There are many other optimization algorithms that can use the backpropagation procedure. (27) (28) m . (30).12 4. consider the following general example.11 are generally more efficient than steepest descent algorithms. (28). (30)). Generalization (Interpolation & Extrapolation) We now know that multilayer networks are universal approximators. m = M – 1. is in fact simply a steepest descent algorithm. (29) (30) ·m m m+1 T m+1 . (25) (26) bi ( k + 1 ) = b i ( k ) – αs i .10. 1 = F (n ) ( W ) s ·m m f ( n2 ) … … 0 0 (See Reference 1. (27) and Eq. Variations of Backpropagation In some ways it is unfortunate that the algorithm we usually refer to as backpropagation. To illustrate the problems we can have in network training. because it describes a recurrence relationship in which the sensitivity at layer m is computed from the sensitivity at layer m + 1 : s s where ·m m f ( n1 ) ·m m F (n ) = 0 … 0 … 0 0 … . We have also not discussed how the training data set should be selected. Chapter 11 for a derivation of this result. j ( k + 1 ) = w i. 4. given by Eq.4. in which derivatives are processed from the last layer of the network to the first (as given in Eq.3. The trick is to use enough neurons to capture the complexity of the underlying function without having the network overfit the training data. For example. and it uses a backpropagation procedure that is very similar to the one given by Eq.5. which requires another application of the chain rule. Assume that the training data is generated by the following equation: 9 .w i. It is this process that gives us the term backpropagation. Backpropagating the Sensitivities It now remains for us to compute the sensitivities s . j ( k ) – αs i a j m m m m m m m–1 . In matrix form this becomes: W ( k + 1 ) = W ( k ) – αs ( a b ( k + 1 ) = b ( k ) – αs where the individual elements of s are given by Eq. and yet they can use the same backpropagation procedure to compute the necessary derivatives. (22). The Levenberg-Marquardt algorithm is very efficient for training small to medium-size networks. m m m m m m m–1 T ) . We also need to have sufficient training data to adequately represent the underlying function. (31) m M m ·M M = – 2F (n ) ( t – a ) . … . in which case it will not generalize to new situations. 2. but we have not discussed how to select the number of neurons and the number of layers necessary to achieve an accurate approximation in a given problem.) ·m m … f ( nSm ) 4. conjugate gradient and quasi-Newton algorithms9.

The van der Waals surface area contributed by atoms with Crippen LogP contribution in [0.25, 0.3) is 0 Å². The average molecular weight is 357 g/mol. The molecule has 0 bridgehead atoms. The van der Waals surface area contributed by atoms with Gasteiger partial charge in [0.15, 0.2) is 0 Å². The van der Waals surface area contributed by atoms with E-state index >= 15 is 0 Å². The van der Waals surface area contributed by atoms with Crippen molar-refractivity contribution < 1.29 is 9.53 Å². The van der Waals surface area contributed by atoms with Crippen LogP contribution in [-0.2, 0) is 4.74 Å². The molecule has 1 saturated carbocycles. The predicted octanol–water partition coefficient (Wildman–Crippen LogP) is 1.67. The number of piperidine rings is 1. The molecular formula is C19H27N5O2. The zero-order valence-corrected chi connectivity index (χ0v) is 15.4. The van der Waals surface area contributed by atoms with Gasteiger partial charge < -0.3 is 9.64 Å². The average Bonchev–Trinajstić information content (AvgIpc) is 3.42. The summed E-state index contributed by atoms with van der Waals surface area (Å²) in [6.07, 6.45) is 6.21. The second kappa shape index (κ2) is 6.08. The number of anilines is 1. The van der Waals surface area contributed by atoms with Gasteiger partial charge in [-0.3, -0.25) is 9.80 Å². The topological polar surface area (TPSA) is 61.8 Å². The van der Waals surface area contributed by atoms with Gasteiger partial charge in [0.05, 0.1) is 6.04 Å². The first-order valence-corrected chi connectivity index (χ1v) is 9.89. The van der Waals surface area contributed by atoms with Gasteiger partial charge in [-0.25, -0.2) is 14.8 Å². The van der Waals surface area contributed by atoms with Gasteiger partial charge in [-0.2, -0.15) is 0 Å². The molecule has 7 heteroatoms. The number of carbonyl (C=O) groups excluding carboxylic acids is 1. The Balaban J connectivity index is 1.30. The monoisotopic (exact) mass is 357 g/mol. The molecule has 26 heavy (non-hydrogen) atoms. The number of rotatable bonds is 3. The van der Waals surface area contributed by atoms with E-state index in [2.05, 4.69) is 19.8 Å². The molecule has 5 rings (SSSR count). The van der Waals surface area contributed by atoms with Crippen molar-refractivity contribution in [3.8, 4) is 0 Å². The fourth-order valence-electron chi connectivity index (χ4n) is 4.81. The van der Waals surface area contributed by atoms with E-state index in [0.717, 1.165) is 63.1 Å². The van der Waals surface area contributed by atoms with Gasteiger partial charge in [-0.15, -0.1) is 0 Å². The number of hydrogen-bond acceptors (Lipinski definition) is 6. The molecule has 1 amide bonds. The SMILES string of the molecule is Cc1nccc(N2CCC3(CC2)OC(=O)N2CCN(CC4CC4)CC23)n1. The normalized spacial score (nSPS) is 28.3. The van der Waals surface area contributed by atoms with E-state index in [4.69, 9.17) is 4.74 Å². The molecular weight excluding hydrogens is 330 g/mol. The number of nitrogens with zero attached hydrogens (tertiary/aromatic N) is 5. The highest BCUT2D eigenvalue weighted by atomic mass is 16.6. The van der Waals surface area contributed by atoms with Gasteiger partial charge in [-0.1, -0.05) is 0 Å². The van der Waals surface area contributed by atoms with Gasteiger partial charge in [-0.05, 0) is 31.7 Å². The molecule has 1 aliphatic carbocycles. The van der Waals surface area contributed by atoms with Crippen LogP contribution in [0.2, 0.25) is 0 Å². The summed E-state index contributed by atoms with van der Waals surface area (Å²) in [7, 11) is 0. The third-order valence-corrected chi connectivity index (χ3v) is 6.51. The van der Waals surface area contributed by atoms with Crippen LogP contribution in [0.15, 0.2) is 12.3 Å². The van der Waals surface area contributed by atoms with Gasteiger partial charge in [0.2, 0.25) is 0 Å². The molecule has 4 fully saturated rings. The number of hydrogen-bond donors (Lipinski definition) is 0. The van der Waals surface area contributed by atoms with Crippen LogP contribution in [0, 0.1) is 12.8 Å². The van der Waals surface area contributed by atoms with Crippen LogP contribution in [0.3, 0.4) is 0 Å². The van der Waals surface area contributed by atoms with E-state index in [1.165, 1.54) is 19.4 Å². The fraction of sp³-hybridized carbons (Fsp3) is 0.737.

During the early stages of training the validation error will come down. we place a portion of the training data into a validation data set. (13)) over the 15 points in the training set. First. 6. If the value is too small. Neural networks (and other nonlinear black box techniques) cannot be expected to extrapolate accurately.15 Figure 12 (b) shows the network response when the network is trained with Bayesian regularization. Notice that the network response no longer exactly matches the training data points. With this method the performance index is modified to include a term which penalizes network complexity. which produces a smoother network response. When overfitting begins. However. and at this point the training is stopped. The trick with this method is to choose the correct regularization parameter ρ . then the network response will be too smooth and will not accurately approximate the underlying function. and they have not been constrained in any way. we can improve its ability to interpolate between data points. called early stopping13. The performance of the network on the validation set is monitored during training. e q is measurement noise. because the network has more than enough independent parameters (61). j ) k 2 (33) This performance index forces the weights to be small. g ( . Another technique to improve network generalization is called regularization. 3. 25 20 15 10 5 0 −5 −10 −15 −20 −25 −30 −3 25 20 15 10 5 0 −5 −10 −15 −20 −25 −30 −3 (a) (b) −2 −1 0 1 2 3 −2 −1 0 1 2 3 Figure 12 Example of (a) Overfitting and (b) Good Fit In the example shown in Figure 12 (a). There are two major problems. The network response is too complex. Improved generalization can be obtained through a variety of techniques. The two graphs of Figure 12 represent different training strategies. 14 and 15. but the overall network response more closely matches the underlying function over the range of the training data. The interested reader is referred to References 1. then the network will overfit. ) is the underlying function we wish to approximate. the validation error will begin to increase. and t q is the system output (network target). If the network receives an input that is outside of the range covered in the training data. While there is little we can do to improve the network performance outside the range of the training data. In one method. the network has overfit on the training data. If the value is too large. (32) where p q is the system input. and total trained network response (thin line). The most common penalty term is the sum of squares of the network weights: Q F(x)= q=1 eq eq + ρ T ( w i. 10 . then the network response will always be suspect. The second problem is that there is no training data for values of p greater than 0. There are a number of methods for selecting the optimal ρ . a large network was trained to minimize squared error (Eq. Figure 12 shows an example of the underlying function g ( .14. ) (thick line). training data target values t q (circles). the total network response has failed to capture the underlying function. One of the most successful is Bayesian regularization.tq = g ( pq ) + eq . A complete discussion of generalization and overfitting is beyond the scope of this paper. We can see that the network response exactly matches the target values for each training point.